Owner of an expensive hairdressing salon, Milo Tindle (Michael Caine) has been invited to the country manor of mystery writer Andrew Wyke (Laurence Olivier). He has a spot of bother finding him when he first arrives, eventually tracking him down to the maze in the mansion's grounds as Andrew is dictating another novel at the centre of it. Milo calls to him, and his host obliges by revealing the secret revolving section of the hedge to allow them to meet face to face. And the reason for this meeting? Andrew wants to put a proposal forward to Milo since he is having an affair with the author's wife... but is he sincere, or is there a scheme of oneupmanship in his head?
Oneupmanship is the whole theme of Sleuth, a screen adaptation of Anthony Shaffer's long running and award-winning play. Shaffer, who also scripted Frenzy for Alfred Hitchcock as well as The Wicker Man, adapts his own material here in a twisting plot that ensures you're never sure of anyone's motives, and once you realise that the film becomes a jokey romp for the viewer, yet crucially never loses that steely glint in its eye especially with the seething undercurrent of class tension between the two men. It's not for nothing that Andrew's home is filled with Victorian-looking games and tricks.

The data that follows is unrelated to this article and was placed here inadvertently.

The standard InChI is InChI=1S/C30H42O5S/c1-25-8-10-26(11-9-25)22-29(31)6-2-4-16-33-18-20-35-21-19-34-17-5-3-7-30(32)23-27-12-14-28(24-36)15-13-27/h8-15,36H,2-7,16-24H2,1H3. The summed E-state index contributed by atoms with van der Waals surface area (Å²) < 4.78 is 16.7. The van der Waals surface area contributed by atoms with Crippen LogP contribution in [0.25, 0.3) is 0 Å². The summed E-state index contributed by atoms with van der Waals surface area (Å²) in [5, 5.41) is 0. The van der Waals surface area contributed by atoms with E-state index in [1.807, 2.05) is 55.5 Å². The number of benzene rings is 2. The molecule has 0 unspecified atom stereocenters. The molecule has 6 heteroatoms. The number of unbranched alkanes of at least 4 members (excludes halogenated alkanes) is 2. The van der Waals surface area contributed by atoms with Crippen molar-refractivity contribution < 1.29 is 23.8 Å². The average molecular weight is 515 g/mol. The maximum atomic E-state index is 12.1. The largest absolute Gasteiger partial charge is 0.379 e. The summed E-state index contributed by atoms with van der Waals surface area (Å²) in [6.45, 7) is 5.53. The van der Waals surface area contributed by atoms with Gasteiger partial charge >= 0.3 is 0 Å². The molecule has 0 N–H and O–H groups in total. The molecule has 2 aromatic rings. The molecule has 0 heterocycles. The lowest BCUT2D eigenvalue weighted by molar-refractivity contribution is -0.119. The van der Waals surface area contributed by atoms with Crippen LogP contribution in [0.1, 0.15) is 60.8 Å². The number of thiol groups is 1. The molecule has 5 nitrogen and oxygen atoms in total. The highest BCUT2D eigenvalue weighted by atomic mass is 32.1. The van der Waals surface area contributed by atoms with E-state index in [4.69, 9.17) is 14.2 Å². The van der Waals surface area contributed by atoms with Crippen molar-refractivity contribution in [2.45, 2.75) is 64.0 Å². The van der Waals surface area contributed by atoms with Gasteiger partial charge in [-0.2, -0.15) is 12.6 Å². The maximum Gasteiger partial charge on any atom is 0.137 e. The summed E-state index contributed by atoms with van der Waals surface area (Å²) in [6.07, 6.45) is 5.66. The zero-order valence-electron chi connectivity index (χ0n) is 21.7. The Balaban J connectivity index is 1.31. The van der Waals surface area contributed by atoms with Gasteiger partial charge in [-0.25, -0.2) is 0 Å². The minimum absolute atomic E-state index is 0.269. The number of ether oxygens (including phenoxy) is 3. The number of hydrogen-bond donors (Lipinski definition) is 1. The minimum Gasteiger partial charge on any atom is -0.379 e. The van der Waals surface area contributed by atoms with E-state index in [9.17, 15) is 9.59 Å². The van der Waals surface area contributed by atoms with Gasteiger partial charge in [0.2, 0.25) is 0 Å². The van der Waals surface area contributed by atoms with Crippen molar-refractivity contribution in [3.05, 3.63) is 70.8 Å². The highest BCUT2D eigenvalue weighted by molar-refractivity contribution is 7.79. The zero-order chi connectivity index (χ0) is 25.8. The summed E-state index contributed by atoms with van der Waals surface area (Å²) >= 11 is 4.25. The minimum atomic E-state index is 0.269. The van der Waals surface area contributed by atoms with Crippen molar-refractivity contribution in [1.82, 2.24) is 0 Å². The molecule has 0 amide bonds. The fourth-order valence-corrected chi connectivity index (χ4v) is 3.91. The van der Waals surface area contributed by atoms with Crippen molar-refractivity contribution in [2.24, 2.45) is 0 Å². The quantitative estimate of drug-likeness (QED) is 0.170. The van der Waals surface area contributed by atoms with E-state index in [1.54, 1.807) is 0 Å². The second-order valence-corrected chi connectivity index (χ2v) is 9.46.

In spite of the faithful wordiness, the filmmakers go quite some way to opening out the play by using various locations around the mansion, including the garden, to keep things visually interesting and Ken Adam's production design helps immensely. Every so often we're treated to a the blank stare of one of the dolls or the fitfully laughing Jolly Jack Tar (Olivier provided his chortle in a nice touch), as if silently judging the characters as they run rings around each other, adding an atmosphere of edgy creepiness to the proceedings that is at odds with the apparently rollicking plotting.
As the two leads, Olivier and Caine are more than a match for each other, and it's very rewarding to see them sparring with Shaffer's witty dialogue. What Andrew points out to Milo is that he cannot afford to keep his wife living in the style to which she has become accustomed under Andrew, and so has devised a plan to allow them both to earn a little cash. Quite a lot of cash, actually, and Andrew fancies himself as something of a criminal mastermind having thought up a theft of his wife's jewels from the safe that will work like a charm and fool the police.
But will it fool the audience? After you accept that nobody here is quite as they seem, it's possible to see through the tricks that they employ, particularly the central one. One the other hand, this simply adds to the fun, darkly comic as it is, with Milo donning a disguise of as clown suit to commit the robbery even as Andrew orchestrates it. While shrewd, neither of the two antagonists are quite as clever as they think they are, but the enjoyment arises from seeing how they will outwit each other and in a way Sleuth points out the manner that the traditional country house mystery beloved of the likes of Agatha Christie falls apart in reality through the plotters' arrogance. That said, this film still appears artificial as many plays adapted for the cinema can, although the inherent intelligence and fine performances are to be treasured. Music by John Addison.